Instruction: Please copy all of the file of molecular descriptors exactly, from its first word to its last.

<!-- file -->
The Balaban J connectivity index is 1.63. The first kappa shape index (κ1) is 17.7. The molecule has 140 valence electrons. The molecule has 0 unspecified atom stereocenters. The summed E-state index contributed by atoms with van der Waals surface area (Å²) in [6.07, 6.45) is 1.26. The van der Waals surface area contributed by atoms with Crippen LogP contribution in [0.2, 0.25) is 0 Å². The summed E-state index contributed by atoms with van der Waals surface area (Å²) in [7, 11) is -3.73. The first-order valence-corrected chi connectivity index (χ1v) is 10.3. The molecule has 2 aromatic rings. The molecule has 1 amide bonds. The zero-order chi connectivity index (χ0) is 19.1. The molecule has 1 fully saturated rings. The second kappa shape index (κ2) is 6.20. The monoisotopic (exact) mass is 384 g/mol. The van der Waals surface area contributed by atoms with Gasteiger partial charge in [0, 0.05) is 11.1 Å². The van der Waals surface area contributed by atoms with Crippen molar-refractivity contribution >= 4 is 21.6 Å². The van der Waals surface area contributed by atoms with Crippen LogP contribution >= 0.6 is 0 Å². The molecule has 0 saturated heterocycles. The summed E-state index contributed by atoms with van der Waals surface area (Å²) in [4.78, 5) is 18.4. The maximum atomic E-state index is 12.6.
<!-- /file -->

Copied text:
The Balaban J connectivity index is 1.63. The first kappa shape index (κ1) is 17.7. The molecule has 140 valence electrons. The molecule has 0 unspecified atom stereocenters. The summed E-state index contributed by atoms with van der Waals surface area (Å²) in [6.07, 6.45) is 1.26. The van der Waals surface area contributed by atoms with Crippen LogP contribution in [0.2, 0.25) is 0 Å². The summed E-state index contributed by atoms with van der Waals surface area (Å²) in [7, 11) is -3.73. The first-order valence-corrected chi connectivity index (χ1v) is 10.3. The molecule has 2 aromatic rings. The molecule has 1 amide bonds. The zero-order chi connectivity index (χ0) is 19.1. The molecule has 1 fully saturated rings. The second kappa shape index (κ2) is 6.20. The monoisotopic (exact) mass is 384 g/mol. The van der Waals surface area contributed by atoms with Gasteiger partial charge in [0, 0.05) is 11.1 Å². The van der Waals surface area contributed by atoms with Crippen molar-refractivity contribution >= 4 is 21.6 Å². The van der Waals surface area contributed by atoms with Crippen LogP contribution >= 0.6 is 0 Å². The molecule has 0 saturated heterocycles. The summed E-state index contributed by atoms with van der Waals surface area (Å²) in [4.78, 5) is 18.4. The maximum atomic E-state index is 12.6.